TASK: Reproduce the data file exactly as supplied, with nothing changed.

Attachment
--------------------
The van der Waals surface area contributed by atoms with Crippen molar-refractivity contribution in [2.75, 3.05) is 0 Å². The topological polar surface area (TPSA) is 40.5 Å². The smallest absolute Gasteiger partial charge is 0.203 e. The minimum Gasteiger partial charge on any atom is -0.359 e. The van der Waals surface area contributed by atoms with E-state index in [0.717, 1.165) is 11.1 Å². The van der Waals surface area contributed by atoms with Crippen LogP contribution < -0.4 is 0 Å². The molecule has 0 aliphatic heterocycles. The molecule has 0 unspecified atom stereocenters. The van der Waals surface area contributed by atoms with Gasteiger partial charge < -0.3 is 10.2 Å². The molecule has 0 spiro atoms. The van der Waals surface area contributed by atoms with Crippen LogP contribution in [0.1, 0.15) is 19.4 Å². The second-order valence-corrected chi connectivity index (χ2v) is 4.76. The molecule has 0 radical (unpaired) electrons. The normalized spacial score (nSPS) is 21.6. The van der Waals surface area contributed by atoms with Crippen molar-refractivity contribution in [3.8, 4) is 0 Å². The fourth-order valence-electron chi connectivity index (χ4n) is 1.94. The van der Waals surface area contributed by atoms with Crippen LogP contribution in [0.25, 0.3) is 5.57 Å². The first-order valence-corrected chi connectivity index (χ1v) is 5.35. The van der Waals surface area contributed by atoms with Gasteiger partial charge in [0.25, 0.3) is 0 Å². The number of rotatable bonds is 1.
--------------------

The van der Waals surface area contributed by atoms with Crippen molar-refractivity contribution in [2.75, 3.05) is 0 Å². The topological polar surface area (TPSA) is 40.5 Å². The smallest absolute Gasteiger partial charge is 0.203 e. The minimum Gasteiger partial charge on any atom is -0.359 e. The van der Waals surface area contributed by atoms with E-state index in [0.717, 1.165) is 11.1 Å². The van der Waals surface area contributed by atoms with Crippen LogP contribution < -0.4 is 0 Å². The molecule has 0 aliphatic heterocycles. The molecule has 0 unspecified atom stereocenters. The van der Waals surface area contributed by atoms with Gasteiger partial charge < -0.3 is 10.2 Å². The molecule has 0 spiro atoms. The van der Waals surface area contributed by atoms with Crippen LogP contribution in [0.1, 0.15) is 19.4 Å². The second-order valence-corrected chi connectivity index (χ2v) is 4.76. The molecule has 0 radical (unpaired) electrons. The normalized spacial score (nSPS) is 21.6. The van der Waals surface area contributed by atoms with Crippen molar-refractivity contribution in [3.8, 4) is 0 Å². The fourth-order valence-electron chi connectivity index (χ4n) is 1.94. The van der Waals surface area contributed by atoms with Crippen LogP contribution in [0.25, 0.3) is 5.57 Å². The first-order valence-corrected chi connectivity index (χ1v) is 5.35. The van der Waals surface area contributed by atoms with Gasteiger partial charge in [0.25, 0.3) is 0 Å². The number of rotatable bonds is 1.